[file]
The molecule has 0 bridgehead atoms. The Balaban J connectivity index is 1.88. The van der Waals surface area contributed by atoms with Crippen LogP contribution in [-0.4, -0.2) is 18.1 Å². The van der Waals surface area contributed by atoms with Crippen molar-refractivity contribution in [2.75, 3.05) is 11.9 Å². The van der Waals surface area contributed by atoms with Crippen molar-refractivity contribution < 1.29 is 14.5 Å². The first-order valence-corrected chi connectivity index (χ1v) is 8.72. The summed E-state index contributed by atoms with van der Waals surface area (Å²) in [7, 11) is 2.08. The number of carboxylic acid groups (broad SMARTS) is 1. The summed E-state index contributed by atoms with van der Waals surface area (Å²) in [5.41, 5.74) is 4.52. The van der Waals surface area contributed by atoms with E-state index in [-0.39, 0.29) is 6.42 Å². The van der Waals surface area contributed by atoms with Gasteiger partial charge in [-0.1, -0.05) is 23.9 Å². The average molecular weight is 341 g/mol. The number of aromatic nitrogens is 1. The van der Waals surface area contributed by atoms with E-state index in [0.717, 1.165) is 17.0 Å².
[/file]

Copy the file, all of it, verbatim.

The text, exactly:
The molecule has 0 bridgehead atoms. The Balaban J connectivity index is 1.88. The van der Waals surface area contributed by atoms with Crippen LogP contribution in [-0.4, -0.2) is 18.1 Å². The van der Waals surface area contributed by atoms with Crippen molar-refractivity contribution in [2.75, 3.05) is 11.9 Å². The van der Waals surface area contributed by atoms with Crippen molar-refractivity contribution < 1.29 is 14.5 Å². The first-order valence-corrected chi connectivity index (χ1v) is 8.72. The summed E-state index contributed by atoms with van der Waals surface area (Å²) in [7, 11) is 2.08. The number of carboxylic acid groups (broad SMARTS) is 1. The summed E-state index contributed by atoms with van der Waals surface area (Å²) in [5.41, 5.74) is 4.52. The van der Waals surface area contributed by atoms with E-state index in [-0.39, 0.29) is 6.42 Å². The van der Waals surface area contributed by atoms with Gasteiger partial charge in [-0.1, -0.05) is 23.9 Å². The average molecular weight is 341 g/mol. The number of aromatic nitrogens is 1. The van der Waals surface area contributed by atoms with E-state index in [0.717, 1.165) is 17.0 Å².